Paul's Letter to the Philippians: A Socio-Rhetorical Commentary
Witherington, Ben, III
Interprets Paul's letter in light of its rhetorical content and cultural context.Paul's short, affectionate letter to the Philippians has been much belabored of late by biblical scholars keen to analyze it in light of Greco-Roman letter-writing conventions. Yet Ben Witherington argues that Philippians shouldn't be read as a letter at all but, rather, as a masterful piece of long-distance oratory an extension of Paul's oral speech, dictated to a scribe and meant to be read aloud to its recipients.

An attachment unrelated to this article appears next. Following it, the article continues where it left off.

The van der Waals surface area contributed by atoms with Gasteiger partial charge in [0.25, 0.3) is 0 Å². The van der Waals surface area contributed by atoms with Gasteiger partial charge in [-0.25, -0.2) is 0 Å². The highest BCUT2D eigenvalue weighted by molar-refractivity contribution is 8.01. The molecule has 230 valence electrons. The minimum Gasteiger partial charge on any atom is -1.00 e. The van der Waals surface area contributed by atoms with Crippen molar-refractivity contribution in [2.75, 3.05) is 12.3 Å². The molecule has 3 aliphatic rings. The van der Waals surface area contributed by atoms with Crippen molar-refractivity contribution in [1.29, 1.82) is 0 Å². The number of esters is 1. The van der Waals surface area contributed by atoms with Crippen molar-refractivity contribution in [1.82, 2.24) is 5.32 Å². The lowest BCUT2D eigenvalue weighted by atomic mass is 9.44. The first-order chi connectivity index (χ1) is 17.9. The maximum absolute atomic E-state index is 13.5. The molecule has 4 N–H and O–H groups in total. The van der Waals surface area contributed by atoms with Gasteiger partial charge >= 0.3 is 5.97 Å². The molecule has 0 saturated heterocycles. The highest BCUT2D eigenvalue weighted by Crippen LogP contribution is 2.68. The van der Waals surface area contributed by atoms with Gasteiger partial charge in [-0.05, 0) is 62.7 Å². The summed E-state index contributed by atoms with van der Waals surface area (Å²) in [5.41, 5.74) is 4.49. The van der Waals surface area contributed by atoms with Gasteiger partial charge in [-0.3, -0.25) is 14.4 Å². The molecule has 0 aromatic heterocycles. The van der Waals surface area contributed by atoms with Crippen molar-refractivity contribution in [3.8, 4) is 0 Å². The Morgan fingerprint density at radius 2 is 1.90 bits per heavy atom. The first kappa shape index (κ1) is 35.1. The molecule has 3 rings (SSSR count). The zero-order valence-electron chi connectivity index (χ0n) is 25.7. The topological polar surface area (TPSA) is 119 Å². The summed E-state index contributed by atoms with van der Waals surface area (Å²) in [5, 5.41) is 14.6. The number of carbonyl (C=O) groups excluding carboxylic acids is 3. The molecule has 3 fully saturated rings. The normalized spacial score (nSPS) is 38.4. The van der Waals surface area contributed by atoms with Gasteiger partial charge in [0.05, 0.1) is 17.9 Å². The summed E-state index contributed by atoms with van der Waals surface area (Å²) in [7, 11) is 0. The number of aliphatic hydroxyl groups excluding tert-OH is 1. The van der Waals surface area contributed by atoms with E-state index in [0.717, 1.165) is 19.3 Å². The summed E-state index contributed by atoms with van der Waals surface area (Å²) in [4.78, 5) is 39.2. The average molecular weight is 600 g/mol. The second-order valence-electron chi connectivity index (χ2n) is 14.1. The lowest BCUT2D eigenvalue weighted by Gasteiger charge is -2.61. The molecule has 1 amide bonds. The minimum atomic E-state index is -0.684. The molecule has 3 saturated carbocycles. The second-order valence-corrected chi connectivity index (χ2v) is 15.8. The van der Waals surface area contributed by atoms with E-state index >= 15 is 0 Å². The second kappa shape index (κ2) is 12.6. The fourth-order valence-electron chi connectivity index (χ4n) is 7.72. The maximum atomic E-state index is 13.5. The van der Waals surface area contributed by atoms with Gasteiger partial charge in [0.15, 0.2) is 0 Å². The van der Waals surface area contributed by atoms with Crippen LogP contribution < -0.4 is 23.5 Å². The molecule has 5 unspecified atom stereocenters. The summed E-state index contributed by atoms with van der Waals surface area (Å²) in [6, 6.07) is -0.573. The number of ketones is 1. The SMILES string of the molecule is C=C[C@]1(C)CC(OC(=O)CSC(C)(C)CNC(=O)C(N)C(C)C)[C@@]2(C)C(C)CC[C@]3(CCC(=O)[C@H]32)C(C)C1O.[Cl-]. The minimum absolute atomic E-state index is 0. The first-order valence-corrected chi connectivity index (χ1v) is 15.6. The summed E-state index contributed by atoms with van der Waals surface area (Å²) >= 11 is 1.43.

With this in mind, Witherington analyzes Philippians in light of Greco-Roman rhetorical conventions, identifying Paul's purpose, highlighting his main points and his persuasive strategies, and considering how his audience denizens of a society of limited literacy yet saturated in highly skilled oral rhetoric would have heard and received Paul's message.
Published August 2011
About the Author
Ben Witherington III (Ph.D., University of Durham) is professor of New Testament interpretation at Asbury Theological Seminary and author of more than twenty books. Christopher Mead Armitage (Ph.D., Duke University) is professor of English at the University of North Carolina, Chapel Hill.